Cone Feet - Isolation or Draining?

What is the Purpose of Component Feet?

When I first looked at component feet, most of them were made from a rubberized material, which would suggest that their prime function was to prevent vibrations from being transferred to the component.

I quickly learned that those rubber feet were less than ideal at satisfying that particular goal, so I looked into Cone feet.

Having considerably less surface area in contact with the shelf of the component rack seemed like a logical step, but I was not sure of the effectiveness of the various cones and spikes and thought they might actually anchor” the component to the shelf.

After applying some thought to the problem I came up with a DIY “ball bearing” and “marble” feet (see below), which seemed to work very well and did not require the little spike protectors to prevent the foot from digging into the shelf.

I also applied a small piece of sorbothane between the component and the DIY foot to further isolate the component from rack-born vibrations.


More recently, I decided to investigate cone feet in more depth after an interesting exchange with the fellow DIY audio enthusiast,

For more information take a look at:

Turns out, my thoughts about isolating the component from the rack were only partially correct.

A much more interesting aspect of applying cone feet to a component, is their ability to drain vibrations from he component case/chassis, which improves clarity and imaging.

So I decided to try some beech wood cones just to see what effect they might have, and was quite surprised at the improvement in sound quality

The DIY enthusiast informed me that Brass cones provided the best sound, so I decided to try some different materials in order to assess, which material would provide the best improvements.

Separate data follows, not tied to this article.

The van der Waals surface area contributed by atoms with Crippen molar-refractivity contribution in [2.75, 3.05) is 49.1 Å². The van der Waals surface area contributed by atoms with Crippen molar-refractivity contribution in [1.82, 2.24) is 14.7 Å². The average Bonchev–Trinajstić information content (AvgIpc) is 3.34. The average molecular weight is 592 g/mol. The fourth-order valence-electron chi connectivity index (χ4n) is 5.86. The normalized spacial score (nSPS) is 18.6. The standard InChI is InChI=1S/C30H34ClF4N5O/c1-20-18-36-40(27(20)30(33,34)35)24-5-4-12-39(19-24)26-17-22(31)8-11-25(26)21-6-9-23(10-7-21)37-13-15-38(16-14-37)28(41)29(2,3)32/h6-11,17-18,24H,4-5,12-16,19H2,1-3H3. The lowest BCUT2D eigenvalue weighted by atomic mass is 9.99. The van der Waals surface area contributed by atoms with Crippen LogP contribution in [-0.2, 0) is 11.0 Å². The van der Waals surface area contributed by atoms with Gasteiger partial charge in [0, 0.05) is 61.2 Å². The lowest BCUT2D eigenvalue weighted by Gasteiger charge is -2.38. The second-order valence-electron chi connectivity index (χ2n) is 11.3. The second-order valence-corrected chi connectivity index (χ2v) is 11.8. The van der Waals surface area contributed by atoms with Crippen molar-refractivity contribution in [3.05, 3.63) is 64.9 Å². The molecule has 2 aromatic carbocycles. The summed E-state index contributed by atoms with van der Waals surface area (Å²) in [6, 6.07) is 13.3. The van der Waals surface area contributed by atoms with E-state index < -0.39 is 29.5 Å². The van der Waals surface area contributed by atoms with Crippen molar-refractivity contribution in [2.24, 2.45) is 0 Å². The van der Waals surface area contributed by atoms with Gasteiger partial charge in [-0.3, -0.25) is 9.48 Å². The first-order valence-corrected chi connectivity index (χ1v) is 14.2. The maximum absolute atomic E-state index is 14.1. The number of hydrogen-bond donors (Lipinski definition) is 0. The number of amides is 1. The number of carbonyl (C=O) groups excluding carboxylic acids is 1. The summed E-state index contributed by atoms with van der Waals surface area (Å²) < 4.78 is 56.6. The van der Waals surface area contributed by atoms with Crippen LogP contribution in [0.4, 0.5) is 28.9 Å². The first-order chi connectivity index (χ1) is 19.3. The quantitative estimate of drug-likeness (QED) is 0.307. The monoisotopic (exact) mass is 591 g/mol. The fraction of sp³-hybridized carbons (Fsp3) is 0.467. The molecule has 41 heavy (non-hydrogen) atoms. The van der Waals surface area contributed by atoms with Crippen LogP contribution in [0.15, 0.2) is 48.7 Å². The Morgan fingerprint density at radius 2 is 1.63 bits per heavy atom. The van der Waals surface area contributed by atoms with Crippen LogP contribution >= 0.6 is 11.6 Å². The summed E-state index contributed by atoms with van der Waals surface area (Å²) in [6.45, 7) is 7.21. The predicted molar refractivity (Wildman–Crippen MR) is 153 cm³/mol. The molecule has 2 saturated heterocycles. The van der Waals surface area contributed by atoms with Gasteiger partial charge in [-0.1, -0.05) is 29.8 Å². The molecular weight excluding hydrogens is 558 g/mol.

I decided I would limit this exercise to the materials in the above picture, wood, brass, steel ball-bearing on steel washer and glass-marble on steel washer, which were placed under the Phono stage, since in previous auditions the phono stage appeared to be quite sensitive to the style of foot..

The first audition was the Ball-bearing on steel washer - without the layer of sorbothane
  • this combination sounded very clear, but unfortunately the image had been moved very far back behind the speakers.
  • imaging was very focussed but overall the image was very narrow
  • it also resulted in a loss of volume
  • it sounded similar to being at a hockey game in the seats furthest away from the ice
  • however, the dynamics were very fast, to the point of sounding quite brittle

The second audition was the Glass Marble on Steel Washer
  • This was much better than the Ball-Bearing in that it brought the image back to a more disirable location behind the speakers
  • Clarity sounded a little less harsh than the ball-bearing
  • image size was larger and very well focussed
  • Dynamics were crisp, without appearing brittle

The third audition was with 1.25” Beech wood cones
  • This was the warmest of all the materials with mid tones being a touch more prominent